I’ve just returned from a week in the sunshine that has changed the way I think about certain things to do with life, the universe and everything and I’ve been asked to write a paragraph or two to explain myself.
My wife – a Yoga teacher and Thai Yoga Massage Therapist – booked us both on a Thai Yoga Massage retreat on the Greek island of Samos.
Not being a particularly spiritual person (and having experienced the wilder side of life that comes with 22 years service in the Royal Navy), I must confess that I did wonder whether or not I would “fit in” with a group of alternative therapists. For a start, I have long harboured a healthy scepticism towards those who espouse the notion that to heal the world all that is needed is a foot rub, a scented candle and a cup of Jasmine tea (which tastes foul – IMO). Such people do exist and the thought of being amongst them for a week made me wonder how long it might be before my BS alarm kicked off.
All that said, I went along with an open mind and we landed in Samos early one Thursday afternoon. After picking up our hire car we commenced a leisurely journey around the island towards the villas where the retreat was to be held.
After unpacking and settling in to our room we went down to dinner to meet the most eclectic and cosmopolitan group of people I have ever encountered. Wine flowed and we tucked in to some of the most delicious food I have ever tasted.
Any notions I may have had about being considered an outsider were dispelled immediately. Within minutes of meeting up with (for me) a bunch of complete strangers, I felt like I was at a reunion of lifelong friends. Conversation was easy and laughter was in great abundance.
This first night set the scene for the rest of the week and we came away with some new friends and some great memories.
During the Thai Yoga sessions, I found a quiet place in the shade and worked on my novel, Fat Man Blues, in the most productive bout of writing I have ever experienced. I have a playlist of Delta Blues music from the 1930s and interviews with old blues singers. I use this for my inspiration to get me ‘in the zone’ and also to try and keep the dialogue authentic. So it was that for 2x 3-hour sessions each day I immersed myself in the blues and as I wrote, scene after scene unfolded, appearing like a hologram just in front of my eyes. It was great.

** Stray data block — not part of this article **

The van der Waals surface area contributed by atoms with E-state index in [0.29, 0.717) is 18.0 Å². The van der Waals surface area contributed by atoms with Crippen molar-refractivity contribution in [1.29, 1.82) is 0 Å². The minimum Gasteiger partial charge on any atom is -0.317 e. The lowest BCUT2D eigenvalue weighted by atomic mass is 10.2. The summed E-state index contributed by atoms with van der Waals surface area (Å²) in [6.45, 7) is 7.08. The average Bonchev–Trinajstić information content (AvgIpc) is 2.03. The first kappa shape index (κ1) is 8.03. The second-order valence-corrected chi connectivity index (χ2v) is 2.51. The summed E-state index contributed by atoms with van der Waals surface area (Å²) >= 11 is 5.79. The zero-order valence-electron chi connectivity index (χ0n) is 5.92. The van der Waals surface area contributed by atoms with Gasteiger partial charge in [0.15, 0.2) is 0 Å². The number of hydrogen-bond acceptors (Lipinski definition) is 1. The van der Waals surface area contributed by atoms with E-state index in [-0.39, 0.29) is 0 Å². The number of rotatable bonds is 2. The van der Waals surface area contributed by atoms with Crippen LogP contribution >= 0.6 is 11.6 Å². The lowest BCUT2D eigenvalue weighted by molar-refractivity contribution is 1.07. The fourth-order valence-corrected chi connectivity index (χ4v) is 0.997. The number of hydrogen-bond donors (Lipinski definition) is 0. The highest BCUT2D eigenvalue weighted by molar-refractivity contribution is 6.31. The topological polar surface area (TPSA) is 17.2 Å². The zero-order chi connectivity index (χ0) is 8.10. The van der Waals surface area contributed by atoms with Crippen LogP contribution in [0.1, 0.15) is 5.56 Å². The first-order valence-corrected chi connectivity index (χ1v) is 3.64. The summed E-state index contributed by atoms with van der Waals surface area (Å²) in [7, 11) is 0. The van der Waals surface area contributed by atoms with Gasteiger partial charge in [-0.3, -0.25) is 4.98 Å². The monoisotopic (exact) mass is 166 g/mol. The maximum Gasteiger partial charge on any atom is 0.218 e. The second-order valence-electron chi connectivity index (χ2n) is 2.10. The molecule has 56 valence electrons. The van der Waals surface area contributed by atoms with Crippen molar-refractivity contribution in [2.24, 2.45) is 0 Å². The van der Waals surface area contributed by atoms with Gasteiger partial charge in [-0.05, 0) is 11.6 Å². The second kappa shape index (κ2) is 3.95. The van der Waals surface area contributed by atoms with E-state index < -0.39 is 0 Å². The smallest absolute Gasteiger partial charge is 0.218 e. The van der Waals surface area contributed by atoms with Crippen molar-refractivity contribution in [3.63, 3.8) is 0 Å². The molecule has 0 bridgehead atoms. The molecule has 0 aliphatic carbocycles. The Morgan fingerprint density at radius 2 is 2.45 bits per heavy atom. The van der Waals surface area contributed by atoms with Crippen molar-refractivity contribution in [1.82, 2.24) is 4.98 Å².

All too soon the holiday ended and left me a changed man. You see, for the entire week the spirit among the group was one of complete acceptance and the feeling of positive energy that prevailed (and which I could actually feel) has made me question my previous thoughts towards the concept of spirituality.
This was condensed into a moment at the end of the final session. I wandered along to where it was taking place and was invited to join the group for a final chanting session as the sun went down. I didn’t chant myself (when I sing, deaf people refuse to lip-read) but closed my eyes and let the experience wash over me. The trance-like rhythms of the combined voices carried me along and I felt moved by an overwhelming feeling of goodness.
The chanting ended and we sat in silence, watching as the sun dipped inexorably below the horizon. I looked up to see one of the group – a successful and hard-nosed businessman in the real world – in tears at the emotion that the moment stirred up for him.
The week in Samos has challenged my perceptions and invigorated my writing – the stuff that I produced during this week is among the best I have ever written (IMO).
More importantly, meeting such wonderful people and making such great new friends is perhaps evidence enough that there is more to this alternative therapy / spiritual malarkey than meets the eye. I certainly intend to explore further and find out for myself.
Mind, I still think Jasmine tea tastes foul.